Typical Fridays on Tell Me More come with the spice of politics, listener feedback and musings from our Barbershop roundtable. Here's what we're brewing:
Earlier this week, GOP leader Michael Steele made a splash when talking to host Michel Martin about his future as chairman of the Republican National Committee. When asked about whether he thinks fellow leaders within the party (such as Mississippi Governor and Republican Governor Association Chairman Haley Barbour) give him enough credit for the GOP's recent mid-term election victories, he had this to say:
Well, I think that's about the fact that they don't want me in this job, to put it rather bluntly. That has been a concerted effort since I got the job. But I pay no never mind to that. My mission, as charged to me by the 168 individuals who voted for me, is to go out and win elections and raise money. I have won more elections than any chairman since 1938.
And the infighting doesn't all lean to the right. Current House Majority Whip James Clyburn, of South Carolina and Majority Leader Steny Hoyer, of Maryland, will duke it out for the position of Minority Whip for the next session of Congress, given that Democrats recently lost their hold of the lower chamber. According to the Capitol Hill newspaper Roll Call, House Speaker Nancy Pelosi is trying to put an end to the Clyburn-Hoyer competition.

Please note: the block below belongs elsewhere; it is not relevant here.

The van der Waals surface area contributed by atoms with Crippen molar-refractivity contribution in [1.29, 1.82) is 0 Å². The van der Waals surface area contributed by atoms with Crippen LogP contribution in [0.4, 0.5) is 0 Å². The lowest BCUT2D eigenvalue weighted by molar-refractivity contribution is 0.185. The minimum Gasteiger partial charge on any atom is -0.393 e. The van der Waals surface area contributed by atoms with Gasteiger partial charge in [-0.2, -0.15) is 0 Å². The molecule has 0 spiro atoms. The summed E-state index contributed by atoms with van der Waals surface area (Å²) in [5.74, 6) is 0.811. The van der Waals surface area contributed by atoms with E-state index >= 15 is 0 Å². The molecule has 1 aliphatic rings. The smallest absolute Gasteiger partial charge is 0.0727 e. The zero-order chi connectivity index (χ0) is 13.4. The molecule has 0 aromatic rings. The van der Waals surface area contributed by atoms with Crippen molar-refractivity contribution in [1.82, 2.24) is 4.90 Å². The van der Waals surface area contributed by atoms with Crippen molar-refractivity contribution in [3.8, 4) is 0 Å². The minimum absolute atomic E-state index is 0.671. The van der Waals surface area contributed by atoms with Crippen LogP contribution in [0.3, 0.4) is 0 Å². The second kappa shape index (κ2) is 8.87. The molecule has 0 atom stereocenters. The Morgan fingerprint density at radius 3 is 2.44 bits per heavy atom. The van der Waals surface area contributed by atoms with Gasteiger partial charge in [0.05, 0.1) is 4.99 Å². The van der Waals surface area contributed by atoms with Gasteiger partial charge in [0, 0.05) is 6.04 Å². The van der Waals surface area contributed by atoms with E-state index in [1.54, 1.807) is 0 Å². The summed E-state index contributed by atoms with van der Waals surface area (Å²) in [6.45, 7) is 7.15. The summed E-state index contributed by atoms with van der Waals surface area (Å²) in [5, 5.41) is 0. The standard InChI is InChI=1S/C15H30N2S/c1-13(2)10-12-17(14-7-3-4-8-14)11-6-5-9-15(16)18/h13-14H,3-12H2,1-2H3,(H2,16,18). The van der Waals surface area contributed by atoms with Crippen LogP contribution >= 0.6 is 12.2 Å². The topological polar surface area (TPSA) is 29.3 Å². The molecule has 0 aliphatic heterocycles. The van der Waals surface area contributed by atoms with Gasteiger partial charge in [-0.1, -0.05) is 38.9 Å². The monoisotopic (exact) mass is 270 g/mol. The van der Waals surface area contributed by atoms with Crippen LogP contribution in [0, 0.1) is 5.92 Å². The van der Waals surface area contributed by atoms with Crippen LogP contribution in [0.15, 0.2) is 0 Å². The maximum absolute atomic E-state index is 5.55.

Have Your Say
The new Tyler Perry film For Colored Girls has generated quite a chorus of critics and supporters since it hit theaters on Friday. I wrote an exploratory opinion piece about messages in the film last week, and Michel followed, asking readers (and listeners) to tell us what you thought about the movie and it's themes — whether you would go see it, or abstain.
On this week's BackTalk, we hear what you have to say.
Ready For A Shape Up?
The Barbershop guys will take their seats for another weekly roundtable. This week, we'll talk about the new presidential memoir Decision Points by George W. Bush. There's been lots of buzz surrounding his "disgust" with rapper Kanye West's infamous comments during a live TV special in 2005, criticizing the government's response to Hurricane Katrina. But our guys wonder whether Bush takes enough responsibility for any of his own missteps while serving as this nation's commander-in-chief.
We'll meet you back here tomorrow.